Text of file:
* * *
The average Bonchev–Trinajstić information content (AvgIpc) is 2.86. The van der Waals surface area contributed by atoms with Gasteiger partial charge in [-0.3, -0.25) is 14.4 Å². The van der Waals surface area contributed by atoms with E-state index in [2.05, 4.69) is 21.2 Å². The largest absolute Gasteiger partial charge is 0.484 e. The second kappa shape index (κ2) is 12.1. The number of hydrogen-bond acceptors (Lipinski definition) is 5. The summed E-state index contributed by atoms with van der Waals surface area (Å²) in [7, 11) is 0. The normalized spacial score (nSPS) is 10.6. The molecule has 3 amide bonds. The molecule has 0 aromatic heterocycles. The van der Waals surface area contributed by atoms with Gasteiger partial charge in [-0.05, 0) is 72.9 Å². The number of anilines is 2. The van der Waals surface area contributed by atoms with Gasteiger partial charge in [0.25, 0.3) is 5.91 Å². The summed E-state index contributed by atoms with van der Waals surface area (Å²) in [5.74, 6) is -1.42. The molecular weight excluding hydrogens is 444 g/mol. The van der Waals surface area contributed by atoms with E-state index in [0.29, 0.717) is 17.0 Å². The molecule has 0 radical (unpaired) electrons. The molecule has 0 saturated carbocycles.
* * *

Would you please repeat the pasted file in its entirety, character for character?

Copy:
The average Bonchev–Trinajstić information content (AvgIpc) is 2.86. The van der Waals surface area contributed by atoms with Gasteiger partial charge in [-0.3, -0.25) is 14.4 Å². The van der Waals surface area contributed by atoms with E-state index in [2.05, 4.69) is 21.2 Å². The largest absolute Gasteiger partial charge is 0.484 e. The second kappa shape index (κ2) is 12.1. The number of hydrogen-bond acceptors (Lipinski definition) is 5. The summed E-state index contributed by atoms with van der Waals surface area (Å²) in [7, 11) is 0. The normalized spacial score (nSPS) is 10.6. The molecule has 3 amide bonds. The molecule has 0 aromatic heterocycles. The van der Waals surface area contributed by atoms with Gasteiger partial charge in [-0.05, 0) is 72.9 Å². The number of anilines is 2. The van der Waals surface area contributed by atoms with Gasteiger partial charge in [0.25, 0.3) is 5.91 Å². The summed E-state index contributed by atoms with van der Waals surface area (Å²) in [5.74, 6) is -1.42. The molecular weight excluding hydrogens is 444 g/mol. The van der Waals surface area contributed by atoms with E-state index in [0.29, 0.717) is 17.0 Å². The molecule has 0 radical (unpaired) electrons. The molecule has 0 saturated carbocycles.